Lamoille Canyon will be closed to the end of November, so access to some of the more popular lakes, Lamoille, Island, Liberty and Favre is not practical. The access road to the Soldier Creek access to Hidden Lake closes every year in November to protect the road, though you can get in with a very long hike from the Ruby Valley side. Expect fishing to be good, though the further from the trailheads you go, the better the fishing. Anglers who like to fish the high mountain lakes need to get at it while the getting is good. Worms seem to produce better than PowerBait at the higher elevations and small spinners and rooster tails are also effective.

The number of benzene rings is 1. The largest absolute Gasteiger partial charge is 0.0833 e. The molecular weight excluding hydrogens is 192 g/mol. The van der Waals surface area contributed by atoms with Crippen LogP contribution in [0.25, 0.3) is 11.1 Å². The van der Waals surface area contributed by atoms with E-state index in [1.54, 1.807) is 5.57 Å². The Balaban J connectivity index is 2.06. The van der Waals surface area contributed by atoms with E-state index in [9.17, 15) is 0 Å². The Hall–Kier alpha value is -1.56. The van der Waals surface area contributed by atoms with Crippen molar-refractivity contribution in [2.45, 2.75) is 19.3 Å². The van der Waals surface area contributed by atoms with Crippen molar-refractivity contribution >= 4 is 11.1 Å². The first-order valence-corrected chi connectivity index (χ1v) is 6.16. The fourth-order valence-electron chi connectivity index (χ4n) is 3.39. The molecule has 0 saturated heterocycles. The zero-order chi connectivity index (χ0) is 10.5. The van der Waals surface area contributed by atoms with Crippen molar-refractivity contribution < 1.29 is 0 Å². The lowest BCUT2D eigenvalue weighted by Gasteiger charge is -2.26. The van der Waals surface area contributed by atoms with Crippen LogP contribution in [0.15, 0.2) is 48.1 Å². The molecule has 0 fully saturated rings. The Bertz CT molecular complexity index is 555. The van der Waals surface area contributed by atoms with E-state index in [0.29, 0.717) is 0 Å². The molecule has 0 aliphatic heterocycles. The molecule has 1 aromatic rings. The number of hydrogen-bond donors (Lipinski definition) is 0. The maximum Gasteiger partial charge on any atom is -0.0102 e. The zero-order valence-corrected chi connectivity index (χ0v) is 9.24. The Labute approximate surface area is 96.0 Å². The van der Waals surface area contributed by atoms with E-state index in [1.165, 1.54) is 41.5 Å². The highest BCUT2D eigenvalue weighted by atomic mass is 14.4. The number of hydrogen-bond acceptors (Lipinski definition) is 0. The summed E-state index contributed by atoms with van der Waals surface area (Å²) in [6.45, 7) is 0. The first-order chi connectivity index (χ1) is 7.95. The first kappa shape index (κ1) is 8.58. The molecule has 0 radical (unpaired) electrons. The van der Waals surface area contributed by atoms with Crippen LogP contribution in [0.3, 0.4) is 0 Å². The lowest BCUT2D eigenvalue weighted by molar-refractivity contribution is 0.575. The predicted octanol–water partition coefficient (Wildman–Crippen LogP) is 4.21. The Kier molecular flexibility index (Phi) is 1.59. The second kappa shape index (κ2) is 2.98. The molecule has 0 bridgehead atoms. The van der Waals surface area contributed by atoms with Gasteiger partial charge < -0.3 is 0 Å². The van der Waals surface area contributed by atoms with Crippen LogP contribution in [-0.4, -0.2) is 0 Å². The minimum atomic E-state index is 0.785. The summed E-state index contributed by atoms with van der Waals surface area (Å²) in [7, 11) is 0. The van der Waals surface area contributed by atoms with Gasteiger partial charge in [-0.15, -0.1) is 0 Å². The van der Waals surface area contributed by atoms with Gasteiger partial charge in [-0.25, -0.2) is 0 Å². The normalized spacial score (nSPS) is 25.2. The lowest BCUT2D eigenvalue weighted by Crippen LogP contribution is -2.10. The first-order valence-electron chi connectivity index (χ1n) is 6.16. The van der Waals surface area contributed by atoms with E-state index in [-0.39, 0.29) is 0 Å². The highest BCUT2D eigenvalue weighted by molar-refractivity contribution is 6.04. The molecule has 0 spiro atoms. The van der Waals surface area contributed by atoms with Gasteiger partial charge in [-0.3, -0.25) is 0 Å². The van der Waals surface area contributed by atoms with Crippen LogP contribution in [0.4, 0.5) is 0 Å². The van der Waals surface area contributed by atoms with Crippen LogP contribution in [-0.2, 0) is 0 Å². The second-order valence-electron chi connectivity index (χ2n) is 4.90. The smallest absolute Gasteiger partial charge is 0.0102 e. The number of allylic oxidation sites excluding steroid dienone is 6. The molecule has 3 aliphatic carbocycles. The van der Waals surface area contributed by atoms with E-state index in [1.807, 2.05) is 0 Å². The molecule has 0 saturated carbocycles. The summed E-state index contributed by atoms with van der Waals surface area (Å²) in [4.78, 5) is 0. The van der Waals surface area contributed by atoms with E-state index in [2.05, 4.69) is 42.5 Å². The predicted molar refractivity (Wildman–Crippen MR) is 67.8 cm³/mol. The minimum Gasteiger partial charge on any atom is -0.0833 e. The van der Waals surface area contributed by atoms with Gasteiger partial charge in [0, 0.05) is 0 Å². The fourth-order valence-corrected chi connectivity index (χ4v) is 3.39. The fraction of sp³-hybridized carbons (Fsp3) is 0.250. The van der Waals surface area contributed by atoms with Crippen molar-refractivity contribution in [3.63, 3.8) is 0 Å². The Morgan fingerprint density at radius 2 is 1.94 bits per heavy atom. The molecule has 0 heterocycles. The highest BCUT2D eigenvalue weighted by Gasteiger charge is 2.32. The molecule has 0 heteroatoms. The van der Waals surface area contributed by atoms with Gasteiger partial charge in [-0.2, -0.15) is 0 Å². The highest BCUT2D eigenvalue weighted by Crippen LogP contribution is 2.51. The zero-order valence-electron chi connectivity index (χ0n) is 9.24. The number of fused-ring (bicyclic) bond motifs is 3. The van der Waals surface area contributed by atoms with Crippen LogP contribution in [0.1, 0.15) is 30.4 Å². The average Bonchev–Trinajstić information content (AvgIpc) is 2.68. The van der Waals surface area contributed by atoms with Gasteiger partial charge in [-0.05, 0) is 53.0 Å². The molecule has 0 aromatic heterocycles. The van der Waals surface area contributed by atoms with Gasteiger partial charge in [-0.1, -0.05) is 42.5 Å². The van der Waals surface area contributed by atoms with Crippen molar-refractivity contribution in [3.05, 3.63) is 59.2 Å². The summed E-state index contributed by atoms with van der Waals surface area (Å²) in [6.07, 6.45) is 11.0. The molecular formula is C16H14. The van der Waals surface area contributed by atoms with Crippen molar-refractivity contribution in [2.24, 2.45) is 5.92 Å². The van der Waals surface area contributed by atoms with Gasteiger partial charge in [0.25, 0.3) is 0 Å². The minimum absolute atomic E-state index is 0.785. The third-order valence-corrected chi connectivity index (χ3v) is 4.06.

Dry flies may still be effective though nymphs should outperform them. Try floating small elk hair caddis, small stimulators, royal trudes, renegades and of course terrestrials: ants and beetles. In some of our northern Elko County streams October caddis are active and caddis nymphs are a great choice this time of year. Hares ears, copper Johns, PT’s and small soft hackle streamers are also good selections now. Lamoille Canyon is closed to the public due to dangerous conditions from the Range 2 Fire. Stream flows are below average due to a very dry summer and fall.